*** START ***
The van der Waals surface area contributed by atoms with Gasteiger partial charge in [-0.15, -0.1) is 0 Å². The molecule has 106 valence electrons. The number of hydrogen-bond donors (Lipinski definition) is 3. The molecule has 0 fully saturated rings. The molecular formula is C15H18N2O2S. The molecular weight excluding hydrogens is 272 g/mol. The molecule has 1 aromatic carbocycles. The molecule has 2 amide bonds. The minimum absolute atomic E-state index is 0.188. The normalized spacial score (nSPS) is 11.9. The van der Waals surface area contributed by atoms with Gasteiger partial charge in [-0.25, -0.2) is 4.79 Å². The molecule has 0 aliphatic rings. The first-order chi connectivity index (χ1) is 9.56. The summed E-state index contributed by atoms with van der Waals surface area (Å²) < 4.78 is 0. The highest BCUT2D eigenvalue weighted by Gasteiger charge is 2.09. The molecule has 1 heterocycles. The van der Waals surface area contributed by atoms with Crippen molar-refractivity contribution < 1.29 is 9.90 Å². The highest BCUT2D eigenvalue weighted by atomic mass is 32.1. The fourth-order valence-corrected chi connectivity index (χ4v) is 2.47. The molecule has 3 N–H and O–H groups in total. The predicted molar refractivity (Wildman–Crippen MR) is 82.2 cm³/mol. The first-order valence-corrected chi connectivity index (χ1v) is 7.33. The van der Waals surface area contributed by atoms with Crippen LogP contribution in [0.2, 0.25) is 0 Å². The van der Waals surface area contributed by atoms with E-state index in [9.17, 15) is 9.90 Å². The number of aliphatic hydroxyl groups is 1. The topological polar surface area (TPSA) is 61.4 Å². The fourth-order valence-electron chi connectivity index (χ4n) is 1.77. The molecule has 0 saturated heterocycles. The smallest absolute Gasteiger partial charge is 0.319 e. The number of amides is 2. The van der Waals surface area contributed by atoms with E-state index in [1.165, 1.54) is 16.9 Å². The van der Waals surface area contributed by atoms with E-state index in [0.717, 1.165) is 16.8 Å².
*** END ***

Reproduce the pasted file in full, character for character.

The van der Waals surface area contributed by atoms with Gasteiger partial charge in [-0.15, -0.1) is 0 Å². The molecule has 106 valence electrons. The number of hydrogen-bond donors (Lipinski definition) is 3. The molecule has 0 fully saturated rings. The molecular formula is C15H18N2O2S. The molecular weight excluding hydrogens is 272 g/mol. The molecule has 1 aromatic carbocycles. The molecule has 2 amide bonds. The minimum absolute atomic E-state index is 0.188. The normalized spacial score (nSPS) is 11.9. The van der Waals surface area contributed by atoms with Gasteiger partial charge in [-0.25, -0.2) is 4.79 Å². The molecule has 0 aliphatic rings. The first-order chi connectivity index (χ1) is 9.56. The summed E-state index contributed by atoms with van der Waals surface area (Å²) < 4.78 is 0. The highest BCUT2D eigenvalue weighted by Gasteiger charge is 2.09. The molecule has 1 heterocycles. The van der Waals surface area contributed by atoms with Crippen molar-refractivity contribution < 1.29 is 9.90 Å². The highest BCUT2D eigenvalue weighted by atomic mass is 32.1. The fourth-order valence-corrected chi connectivity index (χ4v) is 2.47. The molecule has 3 N–H and O–H groups in total. The predicted molar refractivity (Wildman–Crippen MR) is 82.2 cm³/mol. The first-order valence-corrected chi connectivity index (χ1v) is 7.33. The van der Waals surface area contributed by atoms with Crippen LogP contribution in [0.2, 0.25) is 0 Å². The van der Waals surface area contributed by atoms with E-state index in [9.17, 15) is 9.90 Å². The number of aliphatic hydroxyl groups is 1. The topological polar surface area (TPSA) is 61.4 Å². The fourth-order valence-electron chi connectivity index (χ4n) is 1.77. The molecule has 0 saturated heterocycles. The smallest absolute Gasteiger partial charge is 0.319 e. The number of amides is 2. The van der Waals surface area contributed by atoms with E-state index in [1.165, 1.54) is 16.9 Å². The van der Waals surface area contributed by atoms with E-state index in [0.717, 1.165) is 16.8 Å².